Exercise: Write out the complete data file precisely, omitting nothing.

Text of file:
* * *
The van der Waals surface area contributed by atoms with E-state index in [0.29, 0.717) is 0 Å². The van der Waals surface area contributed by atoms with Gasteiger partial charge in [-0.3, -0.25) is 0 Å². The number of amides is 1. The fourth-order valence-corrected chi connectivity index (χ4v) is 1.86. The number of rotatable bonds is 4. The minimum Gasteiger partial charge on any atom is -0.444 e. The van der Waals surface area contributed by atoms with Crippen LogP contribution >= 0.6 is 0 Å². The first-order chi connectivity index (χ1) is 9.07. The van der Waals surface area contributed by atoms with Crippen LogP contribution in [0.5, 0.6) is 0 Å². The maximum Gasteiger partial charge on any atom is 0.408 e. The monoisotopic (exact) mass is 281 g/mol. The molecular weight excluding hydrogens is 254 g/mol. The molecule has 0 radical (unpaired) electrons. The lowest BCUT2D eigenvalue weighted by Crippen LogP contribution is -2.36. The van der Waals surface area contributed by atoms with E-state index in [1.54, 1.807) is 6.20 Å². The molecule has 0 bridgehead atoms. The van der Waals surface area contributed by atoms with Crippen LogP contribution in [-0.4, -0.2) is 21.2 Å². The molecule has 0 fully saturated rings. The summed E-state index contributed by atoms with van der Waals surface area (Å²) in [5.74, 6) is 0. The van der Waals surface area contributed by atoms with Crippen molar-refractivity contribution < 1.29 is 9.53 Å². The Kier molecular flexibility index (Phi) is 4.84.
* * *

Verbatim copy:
The van der Waals surface area contributed by atoms with E-state index in [0.29, 0.717) is 0 Å². The van der Waals surface area contributed by atoms with Gasteiger partial charge in [-0.3, -0.25) is 0 Å². The number of amides is 1. The fourth-order valence-corrected chi connectivity index (χ4v) is 1.86. The number of rotatable bonds is 4. The minimum Gasteiger partial charge on any atom is -0.444 e. The van der Waals surface area contributed by atoms with Crippen LogP contribution >= 0.6 is 0 Å². The first-order chi connectivity index (χ1) is 9.07. The van der Waals surface area contributed by atoms with Crippen LogP contribution in [0.5, 0.6) is 0 Å². The maximum Gasteiger partial charge on any atom is 0.408 e. The monoisotopic (exact) mass is 281 g/mol. The molecular weight excluding hydrogens is 254 g/mol. The molecule has 0 radical (unpaired) electrons. The lowest BCUT2D eigenvalue weighted by Crippen LogP contribution is -2.36. The van der Waals surface area contributed by atoms with E-state index in [1.54, 1.807) is 6.20 Å². The molecule has 0 bridgehead atoms. The van der Waals surface area contributed by atoms with Crippen LogP contribution in [-0.4, -0.2) is 21.2 Å². The molecule has 0 fully saturated rings. The summed E-state index contributed by atoms with van der Waals surface area (Å²) in [5.74, 6) is 0. The van der Waals surface area contributed by atoms with Crippen molar-refractivity contribution < 1.29 is 9.53 Å². The Kier molecular flexibility index (Phi) is 4.84.